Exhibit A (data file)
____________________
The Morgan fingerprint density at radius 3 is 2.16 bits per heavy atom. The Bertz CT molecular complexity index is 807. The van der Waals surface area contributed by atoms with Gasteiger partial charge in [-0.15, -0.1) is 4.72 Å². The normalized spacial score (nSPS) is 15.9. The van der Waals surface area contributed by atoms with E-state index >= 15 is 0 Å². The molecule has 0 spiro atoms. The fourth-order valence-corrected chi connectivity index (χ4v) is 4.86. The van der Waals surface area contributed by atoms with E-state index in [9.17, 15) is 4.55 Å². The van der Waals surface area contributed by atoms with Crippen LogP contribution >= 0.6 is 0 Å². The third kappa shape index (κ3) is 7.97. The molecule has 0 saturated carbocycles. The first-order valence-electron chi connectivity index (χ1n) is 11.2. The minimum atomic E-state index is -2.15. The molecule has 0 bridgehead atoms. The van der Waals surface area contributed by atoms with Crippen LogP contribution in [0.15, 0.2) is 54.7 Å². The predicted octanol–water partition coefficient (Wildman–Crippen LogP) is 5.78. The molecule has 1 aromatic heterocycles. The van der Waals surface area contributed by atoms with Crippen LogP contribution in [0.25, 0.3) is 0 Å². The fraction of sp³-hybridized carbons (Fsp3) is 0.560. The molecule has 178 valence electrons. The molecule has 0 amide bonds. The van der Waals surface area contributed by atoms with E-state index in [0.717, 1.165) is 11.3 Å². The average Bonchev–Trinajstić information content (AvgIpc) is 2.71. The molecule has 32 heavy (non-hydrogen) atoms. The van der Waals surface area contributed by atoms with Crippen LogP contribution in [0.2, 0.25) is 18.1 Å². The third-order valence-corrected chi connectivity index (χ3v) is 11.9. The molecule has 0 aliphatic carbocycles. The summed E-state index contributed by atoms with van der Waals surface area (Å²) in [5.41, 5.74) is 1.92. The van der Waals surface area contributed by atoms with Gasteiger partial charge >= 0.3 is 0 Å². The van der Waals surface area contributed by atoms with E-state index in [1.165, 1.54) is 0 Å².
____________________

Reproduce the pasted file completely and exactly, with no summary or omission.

The Morgan fingerprint density at radius 3 is 2.16 bits per heavy atom. The Bertz CT molecular complexity index is 807. The van der Waals surface area contributed by atoms with Gasteiger partial charge in [-0.15, -0.1) is 4.72 Å². The normalized spacial score (nSPS) is 15.9. The van der Waals surface area contributed by atoms with E-state index >= 15 is 0 Å². The molecule has 0 spiro atoms. The fourth-order valence-corrected chi connectivity index (χ4v) is 4.86. The van der Waals surface area contributed by atoms with E-state index in [9.17, 15) is 4.55 Å². The van der Waals surface area contributed by atoms with Crippen LogP contribution >= 0.6 is 0 Å². The third kappa shape index (κ3) is 7.97. The molecule has 0 saturated carbocycles. The first-order valence-electron chi connectivity index (χ1n) is 11.2. The minimum atomic E-state index is -2.15. The molecule has 0 bridgehead atoms. The van der Waals surface area contributed by atoms with Crippen LogP contribution in [0.15, 0.2) is 54.7 Å². The predicted octanol–water partition coefficient (Wildman–Crippen LogP) is 5.78. The molecule has 1 aromatic heterocycles. The van der Waals surface area contributed by atoms with Crippen LogP contribution in [0.25, 0.3) is 0 Å². The fraction of sp³-hybridized carbons (Fsp3) is 0.560. The molecule has 178 valence electrons. The molecule has 0 amide bonds. The van der Waals surface area contributed by atoms with E-state index in [0.717, 1.165) is 11.3 Å². The average Bonchev–Trinajstić information content (AvgIpc) is 2.71. The molecule has 32 heavy (non-hydrogen) atoms. The van der Waals surface area contributed by atoms with Crippen LogP contribution in [0.2, 0.25) is 18.1 Å². The third-order valence-corrected chi connectivity index (χ3v) is 11.9. The molecule has 0 aliphatic carbocycles. The summed E-state index contributed by atoms with van der Waals surface area (Å²) in [5.41, 5.74) is 1.92. The van der Waals surface area contributed by atoms with Gasteiger partial charge >= 0.3 is 0 Å². The van der Waals surface area contributed by atoms with E-state index in [1.165, 1.54) is 0 Å².